Gov. Andrew Cuomo’s office is conducting its own review of a female aide’s allegations that she was groped by the governor inside the Executive Mansion last year, a new report said.
The internal inquiry into the allegations lodged by the staffer, who is still employed by the governor’s office, is being handled by Cuomo’s senior aides, the Albany Times Union reported.
“We have our own inquiries ongoing,” a senior Cuomo aide told the newspaper.
“We have an obligation to investigate any claim of sexual harassment. And we … were directed to continue our own inquiry,” the aide said.
The woman’s accusations against Cuomo are already being investigated separately by state Attorney General Letitia James.
A lawyer for the accuser, who has not been identified and has not filed a formal complaint against Cuomo, blasted what he called the governor’s office “shadow investigation.”
“It’s absurd. Why would you be doing that?” the attorney told the Times Union.
“It’s not appropriate, and obviously we’re concerned with the ramifications and the effect on witnesses and the quest for the truth,” the lawyer said.
The attorney’s client recounted the alleged incident to at least one female supervisor in the Executive Chamber on March 3 after watching a news conference at which Cuomo claimed, “I never touched anyone inappropriately,” the Times Union has reported.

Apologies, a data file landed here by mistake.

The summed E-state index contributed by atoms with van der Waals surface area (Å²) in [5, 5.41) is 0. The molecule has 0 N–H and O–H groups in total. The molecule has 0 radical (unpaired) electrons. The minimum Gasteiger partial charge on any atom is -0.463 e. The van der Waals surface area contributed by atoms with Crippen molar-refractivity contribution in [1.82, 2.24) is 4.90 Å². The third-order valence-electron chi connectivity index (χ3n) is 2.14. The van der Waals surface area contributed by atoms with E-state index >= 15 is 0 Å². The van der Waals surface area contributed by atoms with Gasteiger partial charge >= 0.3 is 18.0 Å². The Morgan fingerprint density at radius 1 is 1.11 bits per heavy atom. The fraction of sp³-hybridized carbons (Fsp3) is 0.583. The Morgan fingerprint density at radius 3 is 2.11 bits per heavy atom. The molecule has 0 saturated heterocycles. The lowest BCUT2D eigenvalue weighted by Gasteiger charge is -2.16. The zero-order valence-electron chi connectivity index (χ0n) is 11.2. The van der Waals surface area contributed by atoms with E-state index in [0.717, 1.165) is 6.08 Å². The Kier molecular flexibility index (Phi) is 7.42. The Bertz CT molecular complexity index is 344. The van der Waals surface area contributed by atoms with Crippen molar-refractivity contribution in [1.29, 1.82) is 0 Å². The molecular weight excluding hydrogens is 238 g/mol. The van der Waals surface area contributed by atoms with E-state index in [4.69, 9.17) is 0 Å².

Cuomo has denied the allegations.
News of the internal investigation comes as Cuomo’s office has hired outside lawyers for Executive Chamber staffers amid the attorney general probe.
The lawyers would be made available to staffers in advance of and during potential questioning by the attorney general investigators, according to the Times Union.
A lawyer for another Cuomo accuser blasted the revelations.
“Running a ‘parallel review’ to identify potential witnesses and providing attorneys to coach and supervise witnesses who testify before the independent investigators is absolutely wrong,” said Debra Katz, who is representing Charlotte Bennett.
“At best, these actions will have a chilling effect on potential witnesses or accusers who want to come forward without fear of retaliation. At worst, this is a deliberate attempt by the Governor’s office to interfere with the Attorney General’s investigation,” Katz said.